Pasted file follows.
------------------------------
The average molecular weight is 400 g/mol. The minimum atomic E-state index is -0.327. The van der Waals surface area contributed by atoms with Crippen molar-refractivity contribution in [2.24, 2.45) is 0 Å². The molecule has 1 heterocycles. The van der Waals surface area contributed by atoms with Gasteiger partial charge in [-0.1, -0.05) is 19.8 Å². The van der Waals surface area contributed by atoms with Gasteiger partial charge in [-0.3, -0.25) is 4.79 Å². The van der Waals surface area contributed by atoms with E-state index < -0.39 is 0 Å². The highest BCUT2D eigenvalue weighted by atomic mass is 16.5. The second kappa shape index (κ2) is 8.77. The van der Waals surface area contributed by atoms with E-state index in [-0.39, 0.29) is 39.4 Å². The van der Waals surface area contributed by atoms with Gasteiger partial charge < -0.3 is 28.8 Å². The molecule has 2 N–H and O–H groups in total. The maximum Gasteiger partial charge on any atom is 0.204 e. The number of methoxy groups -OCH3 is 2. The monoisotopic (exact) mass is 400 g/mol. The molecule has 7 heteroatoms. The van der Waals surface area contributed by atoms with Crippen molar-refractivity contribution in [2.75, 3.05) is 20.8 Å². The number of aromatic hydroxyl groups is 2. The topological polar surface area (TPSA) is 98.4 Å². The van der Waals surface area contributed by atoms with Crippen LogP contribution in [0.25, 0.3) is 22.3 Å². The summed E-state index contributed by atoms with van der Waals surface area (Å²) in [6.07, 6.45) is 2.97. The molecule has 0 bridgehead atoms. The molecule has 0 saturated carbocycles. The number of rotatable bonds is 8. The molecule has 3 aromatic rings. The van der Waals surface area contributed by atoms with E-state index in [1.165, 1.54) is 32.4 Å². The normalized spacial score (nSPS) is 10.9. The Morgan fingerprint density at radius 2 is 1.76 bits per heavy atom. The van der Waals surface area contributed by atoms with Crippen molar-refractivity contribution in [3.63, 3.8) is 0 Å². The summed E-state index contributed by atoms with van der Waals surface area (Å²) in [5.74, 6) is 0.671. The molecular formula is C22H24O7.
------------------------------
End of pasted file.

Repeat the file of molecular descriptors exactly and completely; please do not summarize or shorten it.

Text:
The average molecular weight is 400 g/mol. The minimum atomic E-state index is -0.327. The van der Waals surface area contributed by atoms with Crippen molar-refractivity contribution in [2.24, 2.45) is 0 Å². The molecule has 1 heterocycles. The van der Waals surface area contributed by atoms with Gasteiger partial charge in [-0.1, -0.05) is 19.8 Å². The van der Waals surface area contributed by atoms with Gasteiger partial charge in [-0.3, -0.25) is 4.79 Å². The van der Waals surface area contributed by atoms with E-state index < -0.39 is 0 Å². The highest BCUT2D eigenvalue weighted by atomic mass is 16.5. The second kappa shape index (κ2) is 8.77. The van der Waals surface area contributed by atoms with E-state index in [-0.39, 0.29) is 39.4 Å². The van der Waals surface area contributed by atoms with Gasteiger partial charge < -0.3 is 28.8 Å². The molecule has 2 N–H and O–H groups in total. The maximum Gasteiger partial charge on any atom is 0.204 e. The number of methoxy groups -OCH3 is 2. The monoisotopic (exact) mass is 400 g/mol. The molecule has 7 heteroatoms. The van der Waals surface area contributed by atoms with Crippen molar-refractivity contribution in [2.75, 3.05) is 20.8 Å². The number of aromatic hydroxyl groups is 2. The topological polar surface area (TPSA) is 98.4 Å². The van der Waals surface area contributed by atoms with Crippen LogP contribution in [0.25, 0.3) is 22.3 Å². The summed E-state index contributed by atoms with van der Waals surface area (Å²) in [6.07, 6.45) is 2.97. The molecule has 0 bridgehead atoms. The molecule has 0 saturated carbocycles. The number of rotatable bonds is 8. The molecule has 3 aromatic rings. The van der Waals surface area contributed by atoms with E-state index in [1.165, 1.54) is 32.4 Å². The normalized spacial score (nSPS) is 10.9. The Morgan fingerprint density at radius 2 is 1.76 bits per heavy atom. The van der Waals surface area contributed by atoms with Crippen molar-refractivity contribution in [3.63, 3.8) is 0 Å². The summed E-state index contributed by atoms with van der Waals surface area (Å²) in [5.74, 6) is 0.671. The molecular formula is C22H24O7.